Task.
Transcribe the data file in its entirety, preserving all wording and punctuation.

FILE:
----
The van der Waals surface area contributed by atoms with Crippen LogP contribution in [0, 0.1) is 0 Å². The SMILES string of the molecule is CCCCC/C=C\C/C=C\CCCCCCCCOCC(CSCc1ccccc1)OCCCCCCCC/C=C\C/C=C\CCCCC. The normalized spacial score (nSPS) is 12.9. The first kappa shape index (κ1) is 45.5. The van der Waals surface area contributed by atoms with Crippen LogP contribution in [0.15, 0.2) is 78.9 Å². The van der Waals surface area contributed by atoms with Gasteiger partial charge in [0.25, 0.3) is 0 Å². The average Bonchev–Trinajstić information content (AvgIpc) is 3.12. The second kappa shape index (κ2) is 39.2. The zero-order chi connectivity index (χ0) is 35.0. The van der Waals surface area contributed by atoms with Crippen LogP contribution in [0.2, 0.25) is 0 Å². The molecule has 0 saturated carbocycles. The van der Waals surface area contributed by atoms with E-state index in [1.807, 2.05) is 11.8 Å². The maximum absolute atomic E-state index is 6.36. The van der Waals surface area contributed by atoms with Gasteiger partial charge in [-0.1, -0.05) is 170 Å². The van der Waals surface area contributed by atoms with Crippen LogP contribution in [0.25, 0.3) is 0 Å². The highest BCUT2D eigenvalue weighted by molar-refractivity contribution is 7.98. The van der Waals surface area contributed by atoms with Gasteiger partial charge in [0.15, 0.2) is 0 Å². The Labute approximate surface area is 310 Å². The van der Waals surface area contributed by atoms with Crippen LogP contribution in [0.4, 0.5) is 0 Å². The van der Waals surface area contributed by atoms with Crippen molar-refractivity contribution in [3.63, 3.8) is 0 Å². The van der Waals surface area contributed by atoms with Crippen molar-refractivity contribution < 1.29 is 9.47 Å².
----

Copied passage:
The van der Waals surface area contributed by atoms with Crippen LogP contribution in [0, 0.1) is 0 Å². The SMILES string of the molecule is CCCCC/C=C\C/C=C\CCCCCCCCOCC(CSCc1ccccc1)OCCCCCCCC/C=C\C/C=C\CCCCC. The normalized spacial score (nSPS) is 12.9. The first kappa shape index (κ1) is 45.5. The van der Waals surface area contributed by atoms with Crippen LogP contribution in [0.15, 0.2) is 78.9 Å². The van der Waals surface area contributed by atoms with Gasteiger partial charge in [0.25, 0.3) is 0 Å². The average Bonchev–Trinajstić information content (AvgIpc) is 3.12. The second kappa shape index (κ2) is 39.2. The zero-order chi connectivity index (χ0) is 35.0. The van der Waals surface area contributed by atoms with Crippen LogP contribution in [0.2, 0.25) is 0 Å². The molecule has 0 saturated carbocycles. The van der Waals surface area contributed by atoms with E-state index in [1.807, 2.05) is 11.8 Å². The maximum absolute atomic E-state index is 6.36. The van der Waals surface area contributed by atoms with Gasteiger partial charge in [-0.1, -0.05) is 170 Å². The van der Waals surface area contributed by atoms with Crippen LogP contribution in [0.25, 0.3) is 0 Å². The highest BCUT2D eigenvalue weighted by molar-refractivity contribution is 7.98. The van der Waals surface area contributed by atoms with Gasteiger partial charge in [0.15, 0.2) is 0 Å². The Labute approximate surface area is 310 Å². The van der Waals surface area contributed by atoms with Crippen LogP contribution in [0.4, 0.5) is 0 Å². The van der Waals surface area contributed by atoms with Crippen molar-refractivity contribution in [3.63, 3.8) is 0 Å². The van der Waals surface area contributed by atoms with Crippen molar-refractivity contribution < 1.29 is 9.47 Å².